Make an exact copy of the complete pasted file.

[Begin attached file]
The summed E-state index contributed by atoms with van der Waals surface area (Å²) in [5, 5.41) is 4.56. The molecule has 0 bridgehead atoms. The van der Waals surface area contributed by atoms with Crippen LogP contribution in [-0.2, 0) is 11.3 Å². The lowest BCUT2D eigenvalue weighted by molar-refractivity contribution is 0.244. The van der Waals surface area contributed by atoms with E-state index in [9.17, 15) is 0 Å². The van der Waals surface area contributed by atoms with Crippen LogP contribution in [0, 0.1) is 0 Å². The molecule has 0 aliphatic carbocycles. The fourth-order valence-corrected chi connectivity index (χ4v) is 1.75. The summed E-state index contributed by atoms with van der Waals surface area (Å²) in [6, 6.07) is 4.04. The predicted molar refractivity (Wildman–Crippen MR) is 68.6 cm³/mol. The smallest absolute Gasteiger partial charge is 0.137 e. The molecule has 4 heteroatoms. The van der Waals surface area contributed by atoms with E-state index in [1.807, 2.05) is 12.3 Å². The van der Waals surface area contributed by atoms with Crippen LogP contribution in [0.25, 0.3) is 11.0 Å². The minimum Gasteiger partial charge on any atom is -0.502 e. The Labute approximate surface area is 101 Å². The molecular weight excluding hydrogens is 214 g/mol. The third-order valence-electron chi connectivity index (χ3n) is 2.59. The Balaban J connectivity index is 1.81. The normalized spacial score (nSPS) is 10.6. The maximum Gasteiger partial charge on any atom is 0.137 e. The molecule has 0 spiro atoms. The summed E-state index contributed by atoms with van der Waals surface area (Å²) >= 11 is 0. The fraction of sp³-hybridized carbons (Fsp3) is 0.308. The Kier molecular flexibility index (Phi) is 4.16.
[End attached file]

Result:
The summed E-state index contributed by atoms with van der Waals surface area (Å²) in [5, 5.41) is 4.56. The molecule has 0 bridgehead atoms. The van der Waals surface area contributed by atoms with Crippen LogP contribution in [-0.2, 0) is 11.3 Å². The lowest BCUT2D eigenvalue weighted by molar-refractivity contribution is 0.244. The van der Waals surface area contributed by atoms with E-state index in [9.17, 15) is 0 Å². The van der Waals surface area contributed by atoms with Crippen LogP contribution in [0, 0.1) is 0 Å². The molecule has 0 aliphatic carbocycles. The fourth-order valence-corrected chi connectivity index (χ4v) is 1.75. The summed E-state index contributed by atoms with van der Waals surface area (Å²) in [6, 6.07) is 4.04. The predicted molar refractivity (Wildman–Crippen MR) is 68.6 cm³/mol. The smallest absolute Gasteiger partial charge is 0.137 e. The molecule has 4 heteroatoms. The van der Waals surface area contributed by atoms with E-state index in [1.807, 2.05) is 12.3 Å². The van der Waals surface area contributed by atoms with Crippen LogP contribution in [0.25, 0.3) is 11.0 Å². The minimum Gasteiger partial charge on any atom is -0.502 e. The Labute approximate surface area is 101 Å². The molecular weight excluding hydrogens is 214 g/mol. The third-order valence-electron chi connectivity index (χ3n) is 2.59. The Balaban J connectivity index is 1.81. The normalized spacial score (nSPS) is 10.6. The maximum Gasteiger partial charge on any atom is 0.137 e. The molecule has 0 spiro atoms. The summed E-state index contributed by atoms with van der Waals surface area (Å²) >= 11 is 0. The fraction of sp³-hybridized carbons (Fsp3) is 0.308. The Kier molecular flexibility index (Phi) is 4.16.